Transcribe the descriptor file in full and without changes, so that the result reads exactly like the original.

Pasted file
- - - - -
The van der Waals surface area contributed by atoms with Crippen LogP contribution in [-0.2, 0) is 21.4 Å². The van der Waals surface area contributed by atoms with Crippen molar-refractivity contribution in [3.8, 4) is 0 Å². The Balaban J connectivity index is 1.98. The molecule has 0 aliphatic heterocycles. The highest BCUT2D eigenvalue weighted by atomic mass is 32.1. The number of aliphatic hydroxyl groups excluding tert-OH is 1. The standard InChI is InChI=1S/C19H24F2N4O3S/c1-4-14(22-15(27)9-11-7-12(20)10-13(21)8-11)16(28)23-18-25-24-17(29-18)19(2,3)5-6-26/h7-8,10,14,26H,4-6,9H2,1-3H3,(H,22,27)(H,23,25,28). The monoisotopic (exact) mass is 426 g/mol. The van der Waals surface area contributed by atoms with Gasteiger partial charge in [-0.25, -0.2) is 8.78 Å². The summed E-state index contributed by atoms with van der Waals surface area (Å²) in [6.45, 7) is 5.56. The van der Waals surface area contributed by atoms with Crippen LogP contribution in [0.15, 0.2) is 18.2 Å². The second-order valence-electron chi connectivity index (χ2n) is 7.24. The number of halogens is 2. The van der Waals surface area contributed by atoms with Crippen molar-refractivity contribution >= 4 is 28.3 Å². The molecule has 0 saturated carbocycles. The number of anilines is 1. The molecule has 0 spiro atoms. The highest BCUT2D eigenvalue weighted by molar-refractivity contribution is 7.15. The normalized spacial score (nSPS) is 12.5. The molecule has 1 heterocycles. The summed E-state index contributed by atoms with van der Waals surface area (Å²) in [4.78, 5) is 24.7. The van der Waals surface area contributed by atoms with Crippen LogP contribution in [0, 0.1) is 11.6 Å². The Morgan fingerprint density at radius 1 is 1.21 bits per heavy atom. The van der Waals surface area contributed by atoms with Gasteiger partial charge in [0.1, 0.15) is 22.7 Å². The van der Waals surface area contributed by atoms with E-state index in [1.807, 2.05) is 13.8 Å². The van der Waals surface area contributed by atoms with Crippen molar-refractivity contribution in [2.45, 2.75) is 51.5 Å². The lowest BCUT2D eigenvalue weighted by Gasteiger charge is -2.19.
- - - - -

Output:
The van der Waals surface area contributed by atoms with Crippen LogP contribution in [-0.2, 0) is 21.4 Å². The van der Waals surface area contributed by atoms with Crippen molar-refractivity contribution in [3.8, 4) is 0 Å². The Balaban J connectivity index is 1.98. The molecule has 0 aliphatic heterocycles. The highest BCUT2D eigenvalue weighted by atomic mass is 32.1. The number of aliphatic hydroxyl groups excluding tert-OH is 1. The standard InChI is InChI=1S/C19H24F2N4O3S/c1-4-14(22-15(27)9-11-7-12(20)10-13(21)8-11)16(28)23-18-25-24-17(29-18)19(2,3)5-6-26/h7-8,10,14,26H,4-6,9H2,1-3H3,(H,22,27)(H,23,25,28). The monoisotopic (exact) mass is 426 g/mol. The van der Waals surface area contributed by atoms with Gasteiger partial charge in [-0.25, -0.2) is 8.78 Å². The summed E-state index contributed by atoms with van der Waals surface area (Å²) in [6.45, 7) is 5.56. The van der Waals surface area contributed by atoms with Crippen LogP contribution in [0.15, 0.2) is 18.2 Å². The second-order valence-electron chi connectivity index (χ2n) is 7.24. The number of halogens is 2. The van der Waals surface area contributed by atoms with Crippen molar-refractivity contribution >= 4 is 28.3 Å². The molecule has 0 saturated carbocycles. The number of anilines is 1. The molecule has 0 spiro atoms. The highest BCUT2D eigenvalue weighted by molar-refractivity contribution is 7.15. The normalized spacial score (nSPS) is 12.5. The molecule has 1 heterocycles. The summed E-state index contributed by atoms with van der Waals surface area (Å²) in [4.78, 5) is 24.7. The van der Waals surface area contributed by atoms with Crippen LogP contribution in [0, 0.1) is 11.6 Å². The Morgan fingerprint density at radius 1 is 1.21 bits per heavy atom. The van der Waals surface area contributed by atoms with Gasteiger partial charge in [0.1, 0.15) is 22.7 Å². The van der Waals surface area contributed by atoms with E-state index in [1.807, 2.05) is 13.8 Å². The van der Waals surface area contributed by atoms with Crippen molar-refractivity contribution in [2.45, 2.75) is 51.5 Å². The lowest BCUT2D eigenvalue weighted by Gasteiger charge is -2.19.